With Greece on the ‘amber’ list, is a Greek getaway on the cards?
And with tourism accounting for 20 per cent of GDP and providing one in five jobs, it’s unsurprising that the European country was at the forefront of campaigns to let international tourism resume this summer.
So, is a Greek getaway likely this autumn? Here’s everything you need to know.
Can British holidaymakers travel to Greece?
Greek tourism minister Harry Theoharis confirmed that the country would open to tourism on 14 May, with security protocols and testing in place.
Quarantine regulations are now lifted for fully vaccinated travellers and those who have tested negative for Covid.
What does travelling to Greece entail?
Holidaymakers travelling to Greece are expected to provide either proof of full vaccination completed at least 14 days before travel, a negative PCR Covid test taken within 72 hours of their arrival, or a negative rapid antigen test taken within the 48 hours before a scheduled flight, to be allowed into the country.
Greece will also accept proof of recovery from Covid-19 for entry, including evidence of a positive Covid-19 PCR test result taken between 30 to 180 days prior to your trip.
Anyone travelling to Greece must comply with the Greek authorities’ requirements, including completion of a Passenger Locator Form (PLF) before you travel (both into and out of Greece).
Prior to departure from Greece for the UK, travellers must present a negative lateral flow or PCR test.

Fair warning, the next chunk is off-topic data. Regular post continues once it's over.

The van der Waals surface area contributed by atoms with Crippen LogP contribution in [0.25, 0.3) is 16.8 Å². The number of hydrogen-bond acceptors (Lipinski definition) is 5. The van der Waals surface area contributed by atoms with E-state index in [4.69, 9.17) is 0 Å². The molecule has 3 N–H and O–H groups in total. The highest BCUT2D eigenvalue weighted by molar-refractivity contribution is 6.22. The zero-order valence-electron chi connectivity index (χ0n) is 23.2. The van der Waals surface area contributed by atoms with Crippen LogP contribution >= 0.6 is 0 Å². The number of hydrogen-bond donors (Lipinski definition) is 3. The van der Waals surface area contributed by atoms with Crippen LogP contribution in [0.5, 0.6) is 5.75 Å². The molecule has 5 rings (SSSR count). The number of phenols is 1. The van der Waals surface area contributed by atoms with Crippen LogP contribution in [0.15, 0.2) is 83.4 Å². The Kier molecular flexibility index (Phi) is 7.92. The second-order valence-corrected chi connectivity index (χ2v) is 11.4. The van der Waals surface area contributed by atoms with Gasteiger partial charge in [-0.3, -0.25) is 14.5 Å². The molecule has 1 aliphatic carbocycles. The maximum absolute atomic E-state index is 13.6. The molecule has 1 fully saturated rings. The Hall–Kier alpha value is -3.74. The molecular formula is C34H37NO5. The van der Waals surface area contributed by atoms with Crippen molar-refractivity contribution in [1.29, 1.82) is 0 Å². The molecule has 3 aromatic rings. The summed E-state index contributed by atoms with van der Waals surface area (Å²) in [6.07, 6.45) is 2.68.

Upon arrival to the UK from an amber list country, unvaccinated adult travellers must self-isolate at home for 10 days, plus pay to take two PCR tests: one on day two and one on day eight.
However, those who’ve been fully vaccinated in the UK, US or EU, plus accompanying under 18s, can swerve quarantine when returning from “amber list” destinations.
The move allows fully vaccinated travellers to holiday across key European destinations, in a boost to the travel industry.
Will I need to have been vaccinated to visit Greece?
No. A negative Covid test, or proof of recovery from Covid (see above) will also be accepted.
What rules and restrictions are currently in place in Greece?
Covid-19 restrictions throughout the Greek mainland and islands remain under constant review.
Upon arrival, some individuals may be chosen to carry out a rapid antigen test. If you test positive for Covid-19 in this test, you will have to undergo mandatory hotel quarantine for 10 days. The expenses of the accommodation in quarantine hotels are covered by the Greek state.
At present, you must wear a face mask in all indoor public and communal spaces, including work-places and on public transport.
The vast majority of hotels, restaurants, shops, beaches and tourist sites are open to visitors.
A partial lockdown is in force in Messinia, Achaia, Ilia and Argolis (Peloponnese), Evrytania (Central Greece), the municipality of Ikaria, and in Heraklion (Crete) until at least 16 September. Restrictions include a curfew between 1am and 6am, and a ban on playing music at entertainment venues. Check the latest local guidance and follow the advice of local authorities.
What is the current Covid-19 status in Greece?
Covid-19 infection rates spiked over the summer holiday period and have rapidly declined since the beginning of September.
Around 54 per cent of the population have received two doses of the vaccine.
On 12 July, Prime Minister Kyriakos Mitsotakis announced mandatory vaccinations for certain workers to contain the spread of the virus.
“The country will not shut down again because of some,” he said. “It is not Greece that is in danger, but unvaccinated Greeks.”
As part of the new measures, only vaccinated customers will be allowed indoors in bars, cinemas, theatres and other closed spaces, he said.
According to the World Health Organisation, there have been 616,765 cases and 14,223 deaths reported in Greece due to Covid-19.